Sobbing Seebohm 'proud' to defend world backstroke title

Emily Seebohm of Australia broke down after retaining the women's 200m backstroke gold at the world championships on Saturday to make up for her disappointment at last year's Olympics.

Australia's Emily Seebohm reacts after winning the women's 200m backstroke final on July 29, 2017
Australia's Emily Seebohm reacts after winning the women's 200m backstroke final on July 29, 2017 (AFP)

Emily Seebohm of Australia broke down after retaining the women's 200m backstroke gold at the world championships on Saturday to make up for her disappointment at last year's Olympics.

Seebohm clocked two minutes, 05.68 seconds with Hungary's Katinka Hosszu taking silver at 0.17sec and Kathleen Baker of the United States earning bronze at 0.80.

The 25-year-old Seebohm wept when she realised she had won after a superb burst in the final 50 metres saw her hold off home-crowd favourite Hosszu.

"I was very proud of myself, no matter if I won or lost, I'm just really honoured to be in such a fantastic field and so quick as well," said Seebohm, who won bronze in the women's 100m backstroke on Tuesday despite suffering from a mild cold.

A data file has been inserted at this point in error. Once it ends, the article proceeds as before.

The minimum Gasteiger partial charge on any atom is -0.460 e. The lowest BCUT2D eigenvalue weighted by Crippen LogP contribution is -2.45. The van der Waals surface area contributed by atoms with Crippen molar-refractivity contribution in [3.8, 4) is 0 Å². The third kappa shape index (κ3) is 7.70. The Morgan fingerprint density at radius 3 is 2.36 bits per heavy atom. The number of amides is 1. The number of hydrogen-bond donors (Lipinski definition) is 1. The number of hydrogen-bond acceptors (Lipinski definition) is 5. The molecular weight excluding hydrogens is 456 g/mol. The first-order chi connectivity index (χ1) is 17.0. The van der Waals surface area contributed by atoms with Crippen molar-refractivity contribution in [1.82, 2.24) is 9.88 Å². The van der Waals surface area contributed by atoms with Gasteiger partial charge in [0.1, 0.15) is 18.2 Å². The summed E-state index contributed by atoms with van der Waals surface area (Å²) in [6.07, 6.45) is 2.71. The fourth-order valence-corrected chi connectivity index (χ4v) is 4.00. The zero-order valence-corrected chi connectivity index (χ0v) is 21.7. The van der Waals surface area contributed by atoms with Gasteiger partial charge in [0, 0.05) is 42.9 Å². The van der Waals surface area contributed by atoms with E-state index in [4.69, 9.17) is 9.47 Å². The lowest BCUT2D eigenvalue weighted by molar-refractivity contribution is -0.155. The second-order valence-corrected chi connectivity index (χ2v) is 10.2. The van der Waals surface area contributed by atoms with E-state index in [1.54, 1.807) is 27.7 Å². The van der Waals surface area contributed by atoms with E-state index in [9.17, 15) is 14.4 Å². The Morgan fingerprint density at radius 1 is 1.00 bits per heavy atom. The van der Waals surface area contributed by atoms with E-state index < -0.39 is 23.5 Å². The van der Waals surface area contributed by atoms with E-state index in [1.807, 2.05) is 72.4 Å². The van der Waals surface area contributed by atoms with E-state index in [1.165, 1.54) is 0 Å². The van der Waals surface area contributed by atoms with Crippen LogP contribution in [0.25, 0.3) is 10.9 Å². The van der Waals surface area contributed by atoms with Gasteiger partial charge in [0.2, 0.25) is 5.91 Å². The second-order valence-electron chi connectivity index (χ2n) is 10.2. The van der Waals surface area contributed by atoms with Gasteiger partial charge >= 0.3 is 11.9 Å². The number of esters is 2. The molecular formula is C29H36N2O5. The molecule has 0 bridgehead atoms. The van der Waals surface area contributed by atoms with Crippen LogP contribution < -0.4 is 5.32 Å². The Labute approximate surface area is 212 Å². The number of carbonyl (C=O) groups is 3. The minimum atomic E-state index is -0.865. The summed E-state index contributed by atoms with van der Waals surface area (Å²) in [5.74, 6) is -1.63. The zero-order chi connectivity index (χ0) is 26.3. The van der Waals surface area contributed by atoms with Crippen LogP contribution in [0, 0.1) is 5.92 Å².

"It's really good to be here and representing Australia again."

Seebohm thanked friends and family, especially partner Mitch Larkin, who supported her through a difficult period after last year's Rio de Janeiro Olympics when she failed to get on the podium in either the 100m or 200m backstroke.

"I'm really proud of what I achieved after the struggles that I've been through, it's really great to have such support here from my friends, my family and from Mitch as well," said Seebohm.

"I felt pretty relieved when I touched the wall -- honoured and proud.

"Getting back into the pool after Rio was really hard, everything that I've gone through, it just proves to myself that it wasn't me.

"That Rio experience was just one of those things that happens in life, sometimes you've got to go down to go back up."